Paying homage to the neighbourhood


the drive the peak

The Drive centers around the eccentricities of Commercial Drive

By Alicia Wrobel
Photo courtesy of Anna Williamst

Transition. Inspiration. Growth. Acceptance. These concepts are deeply meaningful to the creators of the web series The Drive. The fictional drama, created by several SFU grads, follows the lives of five young adults and their experiences living in Vancouver’s Commercial Drive neighbourhood.

The show begins with a character named Chris struggling to discover his place in the world and to find himself while living with roommates of a similar age. Producers Lindsay Drummond and Nick Hunnings insist to preserve its vibrant arts and culture scene, all while operating with a strong social conscience and an intense loyalty to its local businesses. Drummond and Hunnings both believe though, that one of the most important characters of the show is the drive itself, a place that they claim engenders a culture of acceptance.

For decades, residents of Commercial Drive have supported and looked after one another. These reasons may begin to describe why the drive is alluring to those in transitional phases of their lives. The struggles associated with this transitional phase in young adult’s lives has become an active discussion as of late — a stage that Hunnings describes as “a time where you work towards discovering what drives you.” In some ways, the show’s producers and long-time residents of Commercial Drive feel that they did not choose the neighbourhood, but that the neighbourhood chose them.

The inclusive nature of the drive means that there is a concentration of talent in the area, with an immense opportunity for growth. Drummond and Hunnings are not shy in stating that one of their main aims is to highlight the area’s “wealth of talent while looking for a way to expose it.”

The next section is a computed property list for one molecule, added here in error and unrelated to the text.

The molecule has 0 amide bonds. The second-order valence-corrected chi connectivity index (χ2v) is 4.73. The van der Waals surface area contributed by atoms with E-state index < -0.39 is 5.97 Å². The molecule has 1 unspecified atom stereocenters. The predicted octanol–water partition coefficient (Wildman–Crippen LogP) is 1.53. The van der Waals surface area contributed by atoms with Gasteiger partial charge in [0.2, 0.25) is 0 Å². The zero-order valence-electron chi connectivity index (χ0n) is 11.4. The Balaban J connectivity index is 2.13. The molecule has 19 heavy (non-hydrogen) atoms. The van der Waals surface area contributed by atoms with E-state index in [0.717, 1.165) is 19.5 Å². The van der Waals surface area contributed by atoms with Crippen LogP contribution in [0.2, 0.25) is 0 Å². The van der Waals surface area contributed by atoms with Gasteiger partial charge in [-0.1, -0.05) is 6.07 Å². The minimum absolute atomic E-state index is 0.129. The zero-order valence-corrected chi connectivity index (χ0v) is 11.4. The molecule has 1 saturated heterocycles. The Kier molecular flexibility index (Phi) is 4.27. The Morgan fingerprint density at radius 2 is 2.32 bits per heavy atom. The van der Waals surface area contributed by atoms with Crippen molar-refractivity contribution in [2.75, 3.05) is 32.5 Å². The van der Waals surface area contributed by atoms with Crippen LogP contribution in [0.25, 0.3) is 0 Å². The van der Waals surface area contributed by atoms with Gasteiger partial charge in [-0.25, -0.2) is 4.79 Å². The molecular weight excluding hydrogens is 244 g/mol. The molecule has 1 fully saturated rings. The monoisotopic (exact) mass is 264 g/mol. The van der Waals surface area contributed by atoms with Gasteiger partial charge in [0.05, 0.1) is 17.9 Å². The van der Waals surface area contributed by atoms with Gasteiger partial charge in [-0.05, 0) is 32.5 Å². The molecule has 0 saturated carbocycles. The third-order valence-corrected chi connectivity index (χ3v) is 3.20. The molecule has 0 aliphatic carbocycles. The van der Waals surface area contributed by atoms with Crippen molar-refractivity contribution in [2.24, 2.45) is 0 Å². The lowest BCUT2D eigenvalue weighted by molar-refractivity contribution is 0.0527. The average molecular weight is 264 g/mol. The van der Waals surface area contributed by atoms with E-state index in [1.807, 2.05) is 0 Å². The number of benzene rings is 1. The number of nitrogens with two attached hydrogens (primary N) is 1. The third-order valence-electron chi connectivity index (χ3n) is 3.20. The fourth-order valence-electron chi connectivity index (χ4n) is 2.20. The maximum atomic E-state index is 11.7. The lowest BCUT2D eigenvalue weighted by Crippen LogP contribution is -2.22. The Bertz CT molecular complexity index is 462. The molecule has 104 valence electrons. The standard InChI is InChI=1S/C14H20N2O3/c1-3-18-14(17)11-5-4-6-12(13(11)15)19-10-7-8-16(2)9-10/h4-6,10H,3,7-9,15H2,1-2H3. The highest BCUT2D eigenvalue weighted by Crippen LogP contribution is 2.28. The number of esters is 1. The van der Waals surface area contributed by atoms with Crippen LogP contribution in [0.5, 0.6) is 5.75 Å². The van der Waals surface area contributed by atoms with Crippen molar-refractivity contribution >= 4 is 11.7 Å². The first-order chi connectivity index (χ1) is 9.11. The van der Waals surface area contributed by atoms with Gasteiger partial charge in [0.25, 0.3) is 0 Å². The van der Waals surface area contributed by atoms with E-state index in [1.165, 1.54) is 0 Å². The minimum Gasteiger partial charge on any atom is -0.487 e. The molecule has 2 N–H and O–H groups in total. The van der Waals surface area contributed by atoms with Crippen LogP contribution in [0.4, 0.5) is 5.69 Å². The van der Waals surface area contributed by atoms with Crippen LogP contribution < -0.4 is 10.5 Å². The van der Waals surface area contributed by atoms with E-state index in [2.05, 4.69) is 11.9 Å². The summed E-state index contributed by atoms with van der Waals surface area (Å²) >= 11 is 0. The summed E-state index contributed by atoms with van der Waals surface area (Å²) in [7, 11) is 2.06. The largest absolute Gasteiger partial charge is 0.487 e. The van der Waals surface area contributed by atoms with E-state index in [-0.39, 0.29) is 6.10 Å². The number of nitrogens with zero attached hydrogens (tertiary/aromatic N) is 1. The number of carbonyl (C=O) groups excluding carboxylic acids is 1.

Before his rise to fame and two JUNO wins, Vancouver- based musician Dan Mangan was one of these artists. Still a strong supporter of the project, he wrote the song used in the trailer for the series and says, “I like the idea of being involved in a kind of community project — or artistic project — that has to do with the place I know and love.” It’s clear that the show’s producers share the same sentiment.

Perhaps what is most enticing about the series is the representation of the neighbourhood’s community values in the characters — and creators — themselves: Drummond and Hunning are down-to-earth, passionate and welcoming. At one point during our discussion, Hunning says that if the show inspires even one person to have the courage to explore what “makes them tick,” he would be happy.

The show currently has 10 episodes written for their first season, and the creators have been fundraising in order to raise the necessary funds to film their full pilot, which has now surpassed its goal of $7,500. While some may not be familiar with the eccentricities of Commerical Drive, the web series is sure to tell a compelling story that is near and dear to the hearts of its creators, and hopefully introduce viewers to an array of talented Vancouver-based artists.